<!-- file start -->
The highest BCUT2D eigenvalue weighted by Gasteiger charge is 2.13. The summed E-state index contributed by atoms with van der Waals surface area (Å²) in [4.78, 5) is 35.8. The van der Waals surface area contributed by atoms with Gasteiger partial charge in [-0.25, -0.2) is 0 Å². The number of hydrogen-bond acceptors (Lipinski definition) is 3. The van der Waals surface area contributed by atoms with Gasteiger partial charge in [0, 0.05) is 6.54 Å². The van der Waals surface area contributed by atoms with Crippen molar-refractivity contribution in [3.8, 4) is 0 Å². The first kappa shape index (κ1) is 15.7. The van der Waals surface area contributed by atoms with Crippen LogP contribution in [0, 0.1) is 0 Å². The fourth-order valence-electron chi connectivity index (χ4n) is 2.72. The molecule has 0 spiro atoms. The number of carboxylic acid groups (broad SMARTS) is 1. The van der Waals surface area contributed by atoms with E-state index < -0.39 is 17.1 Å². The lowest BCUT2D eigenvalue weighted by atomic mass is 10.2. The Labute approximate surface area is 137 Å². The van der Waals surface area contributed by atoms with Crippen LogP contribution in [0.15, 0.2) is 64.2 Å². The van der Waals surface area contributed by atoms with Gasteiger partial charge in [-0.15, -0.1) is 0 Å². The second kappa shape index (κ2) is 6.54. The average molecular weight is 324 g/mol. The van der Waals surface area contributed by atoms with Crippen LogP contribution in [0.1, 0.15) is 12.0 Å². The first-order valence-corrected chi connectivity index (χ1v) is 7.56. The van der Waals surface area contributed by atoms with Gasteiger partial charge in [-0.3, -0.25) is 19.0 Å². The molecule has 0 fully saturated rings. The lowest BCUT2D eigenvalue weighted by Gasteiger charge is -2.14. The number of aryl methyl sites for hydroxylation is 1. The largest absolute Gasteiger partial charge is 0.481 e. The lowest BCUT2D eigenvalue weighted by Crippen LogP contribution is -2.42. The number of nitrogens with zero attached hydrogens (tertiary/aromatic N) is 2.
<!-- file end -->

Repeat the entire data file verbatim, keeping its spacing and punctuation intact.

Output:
The highest BCUT2D eigenvalue weighted by Gasteiger charge is 2.13. The summed E-state index contributed by atoms with van der Waals surface area (Å²) in [4.78, 5) is 35.8. The van der Waals surface area contributed by atoms with Gasteiger partial charge in [-0.25, -0.2) is 0 Å². The number of hydrogen-bond acceptors (Lipinski definition) is 3. The van der Waals surface area contributed by atoms with Gasteiger partial charge in [0, 0.05) is 6.54 Å². The van der Waals surface area contributed by atoms with Crippen molar-refractivity contribution in [3.8, 4) is 0 Å². The first kappa shape index (κ1) is 15.7. The van der Waals surface area contributed by atoms with Crippen LogP contribution in [0, 0.1) is 0 Å². The fourth-order valence-electron chi connectivity index (χ4n) is 2.72. The molecule has 0 spiro atoms. The number of carboxylic acid groups (broad SMARTS) is 1. The van der Waals surface area contributed by atoms with E-state index < -0.39 is 17.1 Å². The lowest BCUT2D eigenvalue weighted by atomic mass is 10.2. The Labute approximate surface area is 137 Å². The van der Waals surface area contributed by atoms with Crippen LogP contribution in [0.15, 0.2) is 64.2 Å². The van der Waals surface area contributed by atoms with Gasteiger partial charge in [-0.15, -0.1) is 0 Å². The second kappa shape index (κ2) is 6.54. The average molecular weight is 324 g/mol. The van der Waals surface area contributed by atoms with Crippen LogP contribution in [0.1, 0.15) is 12.0 Å². The first-order valence-corrected chi connectivity index (χ1v) is 7.56. The van der Waals surface area contributed by atoms with Gasteiger partial charge in [-0.3, -0.25) is 19.0 Å². The molecule has 0 fully saturated rings. The lowest BCUT2D eigenvalue weighted by Gasteiger charge is -2.14. The number of aryl methyl sites for hydroxylation is 1. The largest absolute Gasteiger partial charge is 0.481 e. The lowest BCUT2D eigenvalue weighted by Crippen LogP contribution is -2.42. The number of nitrogens with zero attached hydrogens (tertiary/aromatic N) is 2.